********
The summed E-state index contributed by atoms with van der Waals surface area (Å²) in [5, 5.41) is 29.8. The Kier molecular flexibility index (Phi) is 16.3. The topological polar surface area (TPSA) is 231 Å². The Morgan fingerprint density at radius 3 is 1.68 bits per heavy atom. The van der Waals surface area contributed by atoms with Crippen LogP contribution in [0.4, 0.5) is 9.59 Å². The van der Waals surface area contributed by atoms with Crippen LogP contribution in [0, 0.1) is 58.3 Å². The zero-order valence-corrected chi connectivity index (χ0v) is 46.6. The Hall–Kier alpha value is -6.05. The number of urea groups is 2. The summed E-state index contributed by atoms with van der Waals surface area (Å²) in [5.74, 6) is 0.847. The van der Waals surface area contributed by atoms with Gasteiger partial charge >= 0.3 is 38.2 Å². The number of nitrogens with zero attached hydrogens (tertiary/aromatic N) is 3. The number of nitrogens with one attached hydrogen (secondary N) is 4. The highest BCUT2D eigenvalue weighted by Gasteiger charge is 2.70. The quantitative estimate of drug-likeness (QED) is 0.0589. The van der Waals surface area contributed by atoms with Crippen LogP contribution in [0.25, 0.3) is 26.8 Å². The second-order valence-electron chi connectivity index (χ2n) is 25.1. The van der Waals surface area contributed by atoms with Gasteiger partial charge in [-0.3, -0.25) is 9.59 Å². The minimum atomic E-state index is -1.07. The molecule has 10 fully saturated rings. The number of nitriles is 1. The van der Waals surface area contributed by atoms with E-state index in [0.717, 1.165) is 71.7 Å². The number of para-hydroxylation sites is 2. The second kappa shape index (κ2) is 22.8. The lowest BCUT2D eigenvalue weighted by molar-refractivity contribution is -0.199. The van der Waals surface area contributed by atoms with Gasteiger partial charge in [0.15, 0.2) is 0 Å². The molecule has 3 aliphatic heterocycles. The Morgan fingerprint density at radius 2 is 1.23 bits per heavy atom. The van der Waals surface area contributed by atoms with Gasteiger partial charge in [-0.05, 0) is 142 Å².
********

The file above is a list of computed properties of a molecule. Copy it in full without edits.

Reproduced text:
The summed E-state index contributed by atoms with van der Waals surface area (Å²) in [5, 5.41) is 29.8. The Kier molecular flexibility index (Phi) is 16.3. The topological polar surface area (TPSA) is 231 Å². The Morgan fingerprint density at radius 3 is 1.68 bits per heavy atom. The van der Waals surface area contributed by atoms with Crippen LogP contribution in [0.4, 0.5) is 9.59 Å². The van der Waals surface area contributed by atoms with Crippen LogP contribution in [0, 0.1) is 58.3 Å². The zero-order valence-corrected chi connectivity index (χ0v) is 46.6. The Hall–Kier alpha value is -6.05. The number of urea groups is 2. The summed E-state index contributed by atoms with van der Waals surface area (Å²) in [5.74, 6) is 0.847. The van der Waals surface area contributed by atoms with Gasteiger partial charge >= 0.3 is 38.2 Å². The number of nitrogens with zero attached hydrogens (tertiary/aromatic N) is 3. The number of nitrogens with one attached hydrogen (secondary N) is 4. The highest BCUT2D eigenvalue weighted by Gasteiger charge is 2.70. The quantitative estimate of drug-likeness (QED) is 0.0589. The van der Waals surface area contributed by atoms with Crippen LogP contribution in [0.25, 0.3) is 26.8 Å². The second-order valence-electron chi connectivity index (χ2n) is 25.1. The van der Waals surface area contributed by atoms with Gasteiger partial charge in [-0.3, -0.25) is 9.59 Å². The minimum atomic E-state index is -1.07. The molecule has 10 fully saturated rings. The number of nitriles is 1. The van der Waals surface area contributed by atoms with E-state index in [0.717, 1.165) is 71.7 Å². The number of para-hydroxylation sites is 2. The second kappa shape index (κ2) is 22.8. The lowest BCUT2D eigenvalue weighted by molar-refractivity contribution is -0.199. The van der Waals surface area contributed by atoms with Gasteiger partial charge in [0.15, 0.2) is 0 Å². The molecule has 3 aliphatic heterocycles. The Morgan fingerprint density at radius 2 is 1.23 bits per heavy atom. The van der Waals surface area contributed by atoms with Gasteiger partial charge in [-0.05, 0) is 142 Å².